In the United States and around the globe, shrink continues to be a challenge for retailers, especially as competition grows, profit margins constrict, and the availability of quality employees becomes increasingly limited. Retail companies in the US have been hit especially hard by shrink in the last five years, but technology is helping brands combat both internal and external theft.
Shrink cost US retailers an incredible $42.49 billion last year, according to the latest Sensormatic© Global Shrink Index study. US losses account for almost half of the total $100 billion in losses across all nations surveyed—a reality that has a significant impact on retail companies, employees, and shoppers alike.
The study found that US retailers are more likely to be plagued by external theft and shoplifting than internal theft. When comparing verticals, fashion and accessory retailers had the highest rate of shrink.
While the United States is in the top five countries in terms of investment in LP technology, the survey suggests there is room for improvement—even for those that already account for shrink in their business models.
“Controlling shrink is critical to the profitability of any retailer,” said Mike Keenan, CPP, CFI, LPC, managing director of retail loss prevention at TAL Global, an international security-consulting and risk management firm. “If you are able to reduce shrink, you’re bringing back real dollars to the bottom line.”
Tyco Retail Solutions commissioned the global shrink study, which was conducted in October 2017 by PlanetRetail RNG, a global retail intelligence and advisory firm. The online survey included more than 1,100 retail decision makers across four regions, fourteen countries, and thirteen retail segments. The retailers surveyed operate more than 229,000 stores and generated an estimated $1.56 trillion from 2017 into 2018, accounting for 80 percent of total retail sales worldwide.
The Global Leader
The impact of shrink on the US retail industry is substantial, in part because of the sheer size and value of the market in this country. The rate of retail shrink in the United States—1.85 percent—is only slightly above the global rate of 1.82 percent. However, since the United States is the largest global consumer market, its total losses are much higher than any other nation. In fact, America’s retail losses of $42.49 billion dwarf those of the countries with the next highest shrinkage values—China at $13.52 billion and the United Kingdom at $7.45 billion.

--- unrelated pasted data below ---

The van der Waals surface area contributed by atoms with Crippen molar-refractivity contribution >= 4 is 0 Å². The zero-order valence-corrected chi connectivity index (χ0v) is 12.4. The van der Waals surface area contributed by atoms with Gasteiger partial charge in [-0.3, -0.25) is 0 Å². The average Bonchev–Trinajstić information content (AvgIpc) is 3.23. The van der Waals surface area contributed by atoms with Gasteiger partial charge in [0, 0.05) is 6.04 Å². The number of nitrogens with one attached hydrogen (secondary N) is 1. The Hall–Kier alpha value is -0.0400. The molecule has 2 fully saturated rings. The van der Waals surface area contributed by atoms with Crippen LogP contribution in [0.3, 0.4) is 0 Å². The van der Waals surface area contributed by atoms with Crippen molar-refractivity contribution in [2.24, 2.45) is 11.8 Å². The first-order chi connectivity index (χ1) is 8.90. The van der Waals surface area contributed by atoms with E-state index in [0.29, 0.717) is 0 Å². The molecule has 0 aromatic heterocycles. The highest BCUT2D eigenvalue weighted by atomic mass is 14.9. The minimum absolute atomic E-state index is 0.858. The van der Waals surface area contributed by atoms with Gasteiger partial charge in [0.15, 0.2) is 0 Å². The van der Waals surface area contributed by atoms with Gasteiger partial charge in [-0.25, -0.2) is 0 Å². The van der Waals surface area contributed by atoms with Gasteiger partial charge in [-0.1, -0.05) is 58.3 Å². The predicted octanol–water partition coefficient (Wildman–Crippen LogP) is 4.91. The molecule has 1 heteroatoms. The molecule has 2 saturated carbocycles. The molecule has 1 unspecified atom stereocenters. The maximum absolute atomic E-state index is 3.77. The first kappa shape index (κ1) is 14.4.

In the United States and globally, fashion and accessories stores experienced the highest rate of shrink. US fashion and accessory retailers reported losing 2.43 percent of sales to shrink, which was higher than the global average for that vertical at 1.98 percent. Experts indicate that stores selling clothing, shoes, and accessories likely are more attractive to thieves, since those products are generally worth more than other verticals, such as office equipment stores, which had the lowest shrink rate.
Kim Warne, vice president and chief marketing officer for Tyco Retail Solutions, explained that fashion merchandise is always in high demand, which is part of the reason why loss due to shrink in this vertical totaled more than $4 billion in 2017.
“By definition, fashion changes with the season, and these products are relatively higher priced and are highly brand specific,” Warne said. “The latest hot fashion items such as athletic shoes or purses being promoted are also the most likely to be stolen as the relative higher unit value makes them more attractive to thieves.”
The leading source of shrink will likely come as no surprise to US retailers. Nearly 36 percent of losses were reported to have come from external shrink, a figure that is slightly above the global average. Shoplifting was the main source of external losses at 51.5 percent. Return fraud was reported for 26 percent of external shrink cases, and organized retail crime (ORC) ranked third at 20 percent.
Internal shrinkage, including employee theft, was rated the second-highest source of shrink in the United States, at about 25 percent. Vendor and supplier losses totaled just over 21 percent of shrink, while administrative losses accounted for less than 19 percent.